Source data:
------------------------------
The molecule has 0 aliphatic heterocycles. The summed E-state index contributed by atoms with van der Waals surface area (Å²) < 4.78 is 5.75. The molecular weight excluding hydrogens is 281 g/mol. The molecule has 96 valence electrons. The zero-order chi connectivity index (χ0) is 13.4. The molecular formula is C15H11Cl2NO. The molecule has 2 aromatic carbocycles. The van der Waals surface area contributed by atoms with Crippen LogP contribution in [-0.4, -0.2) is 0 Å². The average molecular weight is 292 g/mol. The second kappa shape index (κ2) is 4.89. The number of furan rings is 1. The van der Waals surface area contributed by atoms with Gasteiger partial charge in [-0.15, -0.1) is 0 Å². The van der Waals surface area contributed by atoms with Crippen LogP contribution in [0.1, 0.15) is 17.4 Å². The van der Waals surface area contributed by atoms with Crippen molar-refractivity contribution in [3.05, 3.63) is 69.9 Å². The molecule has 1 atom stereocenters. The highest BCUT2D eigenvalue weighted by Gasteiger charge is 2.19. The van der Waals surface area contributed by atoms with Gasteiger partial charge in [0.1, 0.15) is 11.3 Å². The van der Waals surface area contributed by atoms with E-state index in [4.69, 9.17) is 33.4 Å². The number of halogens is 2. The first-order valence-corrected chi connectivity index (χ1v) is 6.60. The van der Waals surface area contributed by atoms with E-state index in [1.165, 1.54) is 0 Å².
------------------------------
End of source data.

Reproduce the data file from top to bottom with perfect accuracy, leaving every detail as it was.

The molecule has 0 aliphatic heterocycles. The summed E-state index contributed by atoms with van der Waals surface area (Å²) < 4.78 is 5.75. The molecular weight excluding hydrogens is 281 g/mol. The molecule has 96 valence electrons. The zero-order chi connectivity index (χ0) is 13.4. The molecular formula is C15H11Cl2NO. The molecule has 2 aromatic carbocycles. The van der Waals surface area contributed by atoms with Crippen LogP contribution in [-0.4, -0.2) is 0 Å². The average molecular weight is 292 g/mol. The second kappa shape index (κ2) is 4.89. The number of furan rings is 1. The van der Waals surface area contributed by atoms with Gasteiger partial charge in [-0.15, -0.1) is 0 Å². The van der Waals surface area contributed by atoms with Crippen LogP contribution in [0.1, 0.15) is 17.4 Å². The van der Waals surface area contributed by atoms with Crippen molar-refractivity contribution in [3.05, 3.63) is 69.9 Å². The molecule has 1 atom stereocenters. The highest BCUT2D eigenvalue weighted by Gasteiger charge is 2.19. The van der Waals surface area contributed by atoms with Gasteiger partial charge in [0.1, 0.15) is 11.3 Å². The van der Waals surface area contributed by atoms with E-state index in [4.69, 9.17) is 33.4 Å². The number of halogens is 2. The first-order valence-corrected chi connectivity index (χ1v) is 6.60. The van der Waals surface area contributed by atoms with E-state index in [1.165, 1.54) is 0 Å².